The chart below, from the OP report, looks at the effect on the housing market of each segment. Those in the upper right spur new development in places there is a lot of opportunity. Segments in the upper left, on the other hand, increase property values but there isn’t a lot of room in the zoning to add more housing.

In these areas, it would make more sense to ask for targeted increases right near streetcar stops if neighborhoods want a streetcar line. That will make sure the line actually generates economic value to justify the cost.

Transformation opportunities for streetcar lines. Segments in red are planned for Phase 1, yellow Phase 2, and blue Phase 3. Image from the DC Office of Planning.

The segments in the lower left don’t receive much economic value from a streetcar. Many are actually the spots where the lines connect to Metro stations; the streetcar won’t change housing demand much because Metro already has. Elsewhere, the segments likely aren’t worthwhile and DC should invest in other transit instead.

The lonely 1A segment, way at the bottom left of the chart, is the segment on South Capitol Street. It is between a military base and a freeway, where absolutely nobody lives and no new development is possible. It’s hard to justify running streetcar service there, although it is a great site for a maintenance facility.

Red areas show where zoning constrains streetcar-driven development. Image from the DC Office of Planning.

Our experiences with building Metro provides an analogue. Arlington planned higher-density urban villages next to each Metro station, while preserving the surrounding neighborhoods a few blocks away. That gave Arlington tremendous growth without increased traffic, putting it in a very strong fiscal position for a long time. Streetcars won’t be able to support densities as high as Metro, but the principle is the same.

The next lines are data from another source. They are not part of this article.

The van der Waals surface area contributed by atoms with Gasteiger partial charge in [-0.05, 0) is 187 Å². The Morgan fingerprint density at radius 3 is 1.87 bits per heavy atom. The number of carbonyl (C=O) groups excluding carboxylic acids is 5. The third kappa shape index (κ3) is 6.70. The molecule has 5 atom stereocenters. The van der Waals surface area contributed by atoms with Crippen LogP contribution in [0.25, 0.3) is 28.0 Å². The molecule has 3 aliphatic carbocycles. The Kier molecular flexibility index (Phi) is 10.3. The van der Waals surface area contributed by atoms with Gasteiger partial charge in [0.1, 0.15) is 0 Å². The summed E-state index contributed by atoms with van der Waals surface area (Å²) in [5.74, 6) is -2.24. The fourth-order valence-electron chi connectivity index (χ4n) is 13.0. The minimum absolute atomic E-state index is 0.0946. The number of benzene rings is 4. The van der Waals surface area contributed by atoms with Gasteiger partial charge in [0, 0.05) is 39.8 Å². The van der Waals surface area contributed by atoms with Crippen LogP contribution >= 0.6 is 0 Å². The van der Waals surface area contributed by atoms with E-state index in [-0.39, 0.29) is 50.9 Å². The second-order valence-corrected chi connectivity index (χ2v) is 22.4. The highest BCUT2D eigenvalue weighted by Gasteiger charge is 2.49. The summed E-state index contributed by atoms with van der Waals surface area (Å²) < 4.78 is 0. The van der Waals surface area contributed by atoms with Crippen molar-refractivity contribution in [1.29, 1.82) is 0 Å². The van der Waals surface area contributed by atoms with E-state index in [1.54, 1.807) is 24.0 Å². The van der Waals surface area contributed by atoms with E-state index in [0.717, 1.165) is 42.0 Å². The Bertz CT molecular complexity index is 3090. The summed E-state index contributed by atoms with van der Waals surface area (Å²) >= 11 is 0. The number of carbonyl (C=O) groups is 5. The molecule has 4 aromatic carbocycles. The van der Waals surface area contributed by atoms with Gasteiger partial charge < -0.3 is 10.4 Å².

In the San Francisco area, towns with BART lines built around the same time, in contrast, typically downzoned the land around the stations to prohibit walkable urbanism and ensure park-and-ride lots. They didn’t recognize the value of building new, less car-dependent neighborhoods atop the stations. Once BART had decided to put a line there, they had no leverage to encourage communities to maximize the investment.

Moving forward, DC officials should work with individual neighborhoods to consider the potential benefits of the streetcar. If a community has plenty of development potential, a streetcar might pay for itself now. Or, maybe the community can agree to a few simple steps, like allowing some extra housing, offices and retail, or setting up a value capture system that best takes advantage of the opportunity from building a streetcar.

Want a streetcar sooner? Then work out changes to help pay for one. Don’t want any change? Then maybe DC should put the streetcar elsewhere, at least for a while.

Wisconsin Avenue needs better buses, not streetcars

Some corridors could certainly benefit from better transit, but the streetcar isn’t the right mode. Take Wisconsin Avenue. The buses that ply this corridor have some of the highest ridership in DC, and could use more capacity. A streetcar could increase capacity, since vehicles are larger, but at great cost. Meanwhile, it won’t spur new development to cover that cost.